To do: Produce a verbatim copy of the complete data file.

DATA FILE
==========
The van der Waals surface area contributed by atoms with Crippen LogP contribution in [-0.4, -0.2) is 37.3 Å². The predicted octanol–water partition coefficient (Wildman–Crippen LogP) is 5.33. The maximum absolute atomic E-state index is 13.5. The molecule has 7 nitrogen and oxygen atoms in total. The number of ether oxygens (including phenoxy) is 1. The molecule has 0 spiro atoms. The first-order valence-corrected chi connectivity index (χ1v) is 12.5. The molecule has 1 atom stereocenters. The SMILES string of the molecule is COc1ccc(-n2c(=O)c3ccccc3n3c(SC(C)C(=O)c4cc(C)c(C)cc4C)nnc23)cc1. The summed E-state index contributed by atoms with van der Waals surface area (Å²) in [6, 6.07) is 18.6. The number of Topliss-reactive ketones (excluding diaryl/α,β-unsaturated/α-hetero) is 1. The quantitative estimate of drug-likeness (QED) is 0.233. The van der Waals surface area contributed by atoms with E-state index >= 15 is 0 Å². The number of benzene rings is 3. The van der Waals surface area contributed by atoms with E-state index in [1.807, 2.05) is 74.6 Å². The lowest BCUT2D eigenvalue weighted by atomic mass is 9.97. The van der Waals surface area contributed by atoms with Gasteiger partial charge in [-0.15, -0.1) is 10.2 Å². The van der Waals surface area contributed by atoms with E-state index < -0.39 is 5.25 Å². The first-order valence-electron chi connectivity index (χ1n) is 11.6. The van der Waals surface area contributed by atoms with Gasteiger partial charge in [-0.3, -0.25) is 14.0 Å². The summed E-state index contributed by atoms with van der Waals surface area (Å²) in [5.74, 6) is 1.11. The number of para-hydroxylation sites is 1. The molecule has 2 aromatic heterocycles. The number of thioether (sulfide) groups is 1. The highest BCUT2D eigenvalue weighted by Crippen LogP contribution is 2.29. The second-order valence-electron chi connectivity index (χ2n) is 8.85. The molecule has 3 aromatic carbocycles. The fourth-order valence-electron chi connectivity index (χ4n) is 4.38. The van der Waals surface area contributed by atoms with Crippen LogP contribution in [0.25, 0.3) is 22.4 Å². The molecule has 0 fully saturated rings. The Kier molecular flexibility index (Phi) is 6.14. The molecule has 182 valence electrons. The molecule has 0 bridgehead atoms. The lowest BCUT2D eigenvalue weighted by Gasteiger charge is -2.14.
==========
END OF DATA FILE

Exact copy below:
The van der Waals surface area contributed by atoms with Crippen LogP contribution in [-0.4, -0.2) is 37.3 Å². The predicted octanol–water partition coefficient (Wildman–Crippen LogP) is 5.33. The maximum absolute atomic E-state index is 13.5. The molecule has 7 nitrogen and oxygen atoms in total. The number of ether oxygens (including phenoxy) is 1. The molecule has 0 spiro atoms. The first-order valence-corrected chi connectivity index (χ1v) is 12.5. The molecule has 1 atom stereocenters. The SMILES string of the molecule is COc1ccc(-n2c(=O)c3ccccc3n3c(SC(C)C(=O)c4cc(C)c(C)cc4C)nnc23)cc1. The summed E-state index contributed by atoms with van der Waals surface area (Å²) in [6, 6.07) is 18.6. The number of Topliss-reactive ketones (excluding diaryl/α,β-unsaturated/α-hetero) is 1. The quantitative estimate of drug-likeness (QED) is 0.233. The van der Waals surface area contributed by atoms with E-state index >= 15 is 0 Å². The number of benzene rings is 3. The van der Waals surface area contributed by atoms with E-state index in [1.807, 2.05) is 74.6 Å². The lowest BCUT2D eigenvalue weighted by atomic mass is 9.97. The van der Waals surface area contributed by atoms with Gasteiger partial charge in [-0.15, -0.1) is 10.2 Å². The van der Waals surface area contributed by atoms with E-state index < -0.39 is 5.25 Å². The first-order valence-electron chi connectivity index (χ1n) is 11.6. The van der Waals surface area contributed by atoms with Gasteiger partial charge in [-0.3, -0.25) is 14.0 Å². The summed E-state index contributed by atoms with van der Waals surface area (Å²) in [5.74, 6) is 1.11. The number of para-hydroxylation sites is 1. The molecule has 2 aromatic heterocycles. The number of thioether (sulfide) groups is 1. The highest BCUT2D eigenvalue weighted by Crippen LogP contribution is 2.29. The second-order valence-electron chi connectivity index (χ2n) is 8.85. The molecule has 3 aromatic carbocycles. The fourth-order valence-electron chi connectivity index (χ4n) is 4.38. The van der Waals surface area contributed by atoms with Crippen LogP contribution in [0.25, 0.3) is 22.4 Å². The molecule has 0 fully saturated rings. The Kier molecular flexibility index (Phi) is 6.14. The molecule has 182 valence electrons. The molecule has 0 bridgehead atoms. The lowest BCUT2D eigenvalue weighted by Gasteiger charge is -2.14.